Lighting logistics were simplified by OA having no other performances running in Sydney, “The company’s full resources were available to us. The bulk of the stage lighting was sourced from Chameleon Touring Systems. We also used OA for labour, Big Picture did projection and Norwest Productions did the audio with Tony David Craig, the living legend, operating.”

Working in the elements

The rain stayed away but the wind was a problem, “It was a killer. We had serious gusts to deal with, up to seventy kilometres an hour. Luckily the back wall was stacked containers so they weren’t going anywhere but we couldn’t send anyone up the front of house towers. It also meant barges were unable to dock and even the ferries took a couple of attempts to hit the wharf.”

The wind resulted in John opting not to use BlackTrax, “OA have a substantial BlackTrax system and whilst it’s not that it doesn’t behave itself outdoors, things like wind can make the technology more trouble than its worth. I also felt if I committed to BlackTrax and had to ditch it, I’d have no fallback, so we went for four follow spots.”

He commends his techs, “Everyone else has two weeks prior in a studio doing rehearsals and forgets that these guys have to work pretty hard to catch up. It was hairy but they coped really well.”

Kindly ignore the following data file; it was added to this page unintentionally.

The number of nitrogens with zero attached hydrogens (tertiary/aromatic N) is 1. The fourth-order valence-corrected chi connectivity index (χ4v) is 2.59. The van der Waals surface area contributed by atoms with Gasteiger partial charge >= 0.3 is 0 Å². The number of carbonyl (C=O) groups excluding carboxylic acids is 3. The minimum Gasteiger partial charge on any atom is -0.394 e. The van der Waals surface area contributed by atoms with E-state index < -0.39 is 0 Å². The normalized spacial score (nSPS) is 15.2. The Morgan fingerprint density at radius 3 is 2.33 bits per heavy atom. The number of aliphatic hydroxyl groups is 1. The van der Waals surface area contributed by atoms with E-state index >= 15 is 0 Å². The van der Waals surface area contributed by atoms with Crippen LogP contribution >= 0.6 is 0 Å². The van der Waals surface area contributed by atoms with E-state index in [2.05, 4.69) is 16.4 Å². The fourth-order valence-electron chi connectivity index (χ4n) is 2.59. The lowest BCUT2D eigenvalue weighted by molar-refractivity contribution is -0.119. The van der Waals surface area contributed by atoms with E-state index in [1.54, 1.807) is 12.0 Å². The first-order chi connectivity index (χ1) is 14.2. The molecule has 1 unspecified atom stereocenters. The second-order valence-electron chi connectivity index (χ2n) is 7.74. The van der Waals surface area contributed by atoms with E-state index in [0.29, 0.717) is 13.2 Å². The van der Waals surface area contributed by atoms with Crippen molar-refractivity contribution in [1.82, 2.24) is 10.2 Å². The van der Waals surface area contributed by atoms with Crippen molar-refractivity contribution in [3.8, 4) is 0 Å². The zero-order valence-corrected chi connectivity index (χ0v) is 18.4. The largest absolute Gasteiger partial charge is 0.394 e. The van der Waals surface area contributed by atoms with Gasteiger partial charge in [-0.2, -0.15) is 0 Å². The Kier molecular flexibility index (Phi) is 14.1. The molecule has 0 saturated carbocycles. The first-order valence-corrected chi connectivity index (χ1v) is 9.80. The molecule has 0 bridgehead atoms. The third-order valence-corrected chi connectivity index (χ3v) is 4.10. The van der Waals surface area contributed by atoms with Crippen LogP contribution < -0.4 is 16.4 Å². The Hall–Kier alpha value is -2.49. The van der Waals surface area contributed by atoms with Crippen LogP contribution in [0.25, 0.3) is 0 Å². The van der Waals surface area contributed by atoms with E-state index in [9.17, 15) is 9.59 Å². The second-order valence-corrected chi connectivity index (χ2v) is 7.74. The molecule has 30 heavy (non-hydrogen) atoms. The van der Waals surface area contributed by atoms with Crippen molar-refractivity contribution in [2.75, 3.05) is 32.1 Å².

Favourite moment

Looking back John pinpoints his favourite moment, “In the second half Micaëla has a very poignant aria and I was able to use the Scenius with their punch to put a starfield gobo through all the scaffolding to match and extend the projection, so the whole picture became filled with stars which was good fun.”

Overall though John is proudest of the way the lighting developed with the plot, “We still had stuff the audience hadn’t seen by the final act. The ACLs suddenly appear bouncing along and because they are conventional the colour temperature is different. Even not necessarily registering how it was happening, the audience knew it was something they hadn’t seen before. For me keeping the visual interest going right up to the finale was very satisfying.”


  • 48 x ACL
  • 1 x ColorBlast Powercore 36 x FusionBar QXV IP
  • 6 x Lancelot
  • 40 x MAC Viper Performance 20 x MAC Viper Wash DX
  • 20 x PanoramaIP WBX
  • 4 x Rush PAR 2 RGBW Zoom 20 x Scenius Profile